I also wanted to quickly highlight another site for politically aware videos: Homeless Nation's Videos.
The Orient Lodge server has been down for a few days. It is fixed and back up. I apologize for the inconvenience.
Some of you have created userids here, but reported probably logging in. Send me a note at ahynes1 at optonline dot net and I can try to fix this.
I'm slowly digging out. More soon.
(Cross posted at Greater Democracy)
For Immediate Release
Contact: Aldon Huffhines, Drew Frobozz, Ruby Glitter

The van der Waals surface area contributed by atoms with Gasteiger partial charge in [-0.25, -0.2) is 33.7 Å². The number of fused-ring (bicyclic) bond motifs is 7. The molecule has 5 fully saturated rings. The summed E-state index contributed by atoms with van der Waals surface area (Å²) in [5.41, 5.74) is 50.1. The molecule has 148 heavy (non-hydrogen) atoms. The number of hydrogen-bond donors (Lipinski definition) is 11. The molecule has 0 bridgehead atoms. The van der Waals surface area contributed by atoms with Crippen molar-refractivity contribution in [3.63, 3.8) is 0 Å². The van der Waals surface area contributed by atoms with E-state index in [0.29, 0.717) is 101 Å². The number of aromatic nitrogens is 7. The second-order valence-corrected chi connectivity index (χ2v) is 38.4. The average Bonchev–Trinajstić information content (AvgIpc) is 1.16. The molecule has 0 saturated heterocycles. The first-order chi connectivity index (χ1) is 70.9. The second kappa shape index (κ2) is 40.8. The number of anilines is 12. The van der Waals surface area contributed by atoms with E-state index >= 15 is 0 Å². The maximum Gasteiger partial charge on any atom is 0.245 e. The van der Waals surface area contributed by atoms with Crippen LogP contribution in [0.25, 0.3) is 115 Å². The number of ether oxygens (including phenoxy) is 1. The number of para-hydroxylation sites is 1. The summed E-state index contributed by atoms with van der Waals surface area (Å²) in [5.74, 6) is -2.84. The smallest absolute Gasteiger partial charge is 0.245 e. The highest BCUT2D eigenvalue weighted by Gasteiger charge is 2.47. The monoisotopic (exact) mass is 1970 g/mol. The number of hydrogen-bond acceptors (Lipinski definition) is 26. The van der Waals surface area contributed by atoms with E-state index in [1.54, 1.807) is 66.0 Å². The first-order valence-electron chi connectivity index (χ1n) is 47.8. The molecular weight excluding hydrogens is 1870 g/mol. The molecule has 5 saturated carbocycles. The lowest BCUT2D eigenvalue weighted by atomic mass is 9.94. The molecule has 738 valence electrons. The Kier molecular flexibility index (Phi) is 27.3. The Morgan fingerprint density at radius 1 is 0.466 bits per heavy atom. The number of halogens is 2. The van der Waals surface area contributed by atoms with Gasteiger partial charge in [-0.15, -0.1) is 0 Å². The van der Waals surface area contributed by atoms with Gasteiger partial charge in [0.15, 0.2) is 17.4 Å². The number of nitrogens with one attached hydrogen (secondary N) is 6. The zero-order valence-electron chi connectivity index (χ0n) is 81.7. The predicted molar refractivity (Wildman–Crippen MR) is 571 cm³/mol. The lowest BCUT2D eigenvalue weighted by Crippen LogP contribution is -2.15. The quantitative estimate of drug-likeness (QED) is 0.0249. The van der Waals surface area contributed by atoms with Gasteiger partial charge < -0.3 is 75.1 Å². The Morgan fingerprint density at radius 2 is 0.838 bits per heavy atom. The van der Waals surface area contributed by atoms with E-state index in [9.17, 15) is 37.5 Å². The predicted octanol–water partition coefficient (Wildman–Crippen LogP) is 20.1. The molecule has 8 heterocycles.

Even before all the votes have been counted from the 2006 midterm elections, progressive political activists gathered at RootsCamp on Better World Island in Second Life to debrief from the midterms and plan innovative strategies to use technology in the 2008 election cycle.
Over the next several days, activists will share ideas and experiences. People interested in actively participating are encouraged to join in. More information is available at http://www.RootsCampSL.org
(Cross posted at Greater Democracy)
This news won't break my heart
It's already been blown apart
I feel like a helpless girl
In this tender troubled world
It’s something I seem to get every November, those Post Election Day Blues. I work my heart off fighting for a candidate and a cause I believe in only to get it blown apart, never to see the promised land.
Oh but the promised land
Is just across another line in the sand